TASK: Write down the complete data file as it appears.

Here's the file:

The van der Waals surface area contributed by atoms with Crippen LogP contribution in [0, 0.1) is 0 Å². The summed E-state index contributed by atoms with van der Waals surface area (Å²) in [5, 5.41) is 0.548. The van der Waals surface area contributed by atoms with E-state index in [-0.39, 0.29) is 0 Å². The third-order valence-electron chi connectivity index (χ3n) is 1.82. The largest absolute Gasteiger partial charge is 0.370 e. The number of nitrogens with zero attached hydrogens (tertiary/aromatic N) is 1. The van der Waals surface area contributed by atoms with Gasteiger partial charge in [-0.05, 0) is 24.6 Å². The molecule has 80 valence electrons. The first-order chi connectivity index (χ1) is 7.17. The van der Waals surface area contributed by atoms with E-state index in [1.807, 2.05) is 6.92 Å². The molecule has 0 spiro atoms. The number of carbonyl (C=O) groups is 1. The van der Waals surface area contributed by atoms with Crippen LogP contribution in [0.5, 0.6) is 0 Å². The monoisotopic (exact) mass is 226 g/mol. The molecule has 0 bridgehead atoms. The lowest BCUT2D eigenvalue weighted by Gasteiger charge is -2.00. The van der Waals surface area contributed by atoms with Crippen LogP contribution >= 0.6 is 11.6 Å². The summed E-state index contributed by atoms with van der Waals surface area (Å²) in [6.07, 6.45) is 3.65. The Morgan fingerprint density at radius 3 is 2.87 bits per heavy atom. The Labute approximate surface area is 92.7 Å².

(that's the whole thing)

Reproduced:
The van der Waals surface area contributed by atoms with Crippen LogP contribution in [0, 0.1) is 0 Å². The summed E-state index contributed by atoms with van der Waals surface area (Å²) in [5, 5.41) is 0.548. The van der Waals surface area contributed by atoms with E-state index in [-0.39, 0.29) is 0 Å². The third-order valence-electron chi connectivity index (χ3n) is 1.82. The largest absolute Gasteiger partial charge is 0.370 e. The number of nitrogens with zero attached hydrogens (tertiary/aromatic N) is 1. The van der Waals surface area contributed by atoms with Gasteiger partial charge in [-0.05, 0) is 24.6 Å². The molecule has 80 valence electrons. The first-order chi connectivity index (χ1) is 7.17. The van der Waals surface area contributed by atoms with E-state index in [1.807, 2.05) is 6.92 Å². The molecule has 0 spiro atoms. The number of carbonyl (C=O) groups is 1. The van der Waals surface area contributed by atoms with Crippen LogP contribution in [0.5, 0.6) is 0 Å². The monoisotopic (exact) mass is 226 g/mol. The molecule has 0 bridgehead atoms. The lowest BCUT2D eigenvalue weighted by Gasteiger charge is -2.00. The van der Waals surface area contributed by atoms with Crippen LogP contribution >= 0.6 is 11.6 Å². The summed E-state index contributed by atoms with van der Waals surface area (Å²) in [6.07, 6.45) is 3.65. The Morgan fingerprint density at radius 3 is 2.87 bits per heavy atom. The Labute approximate surface area is 92.7 Å².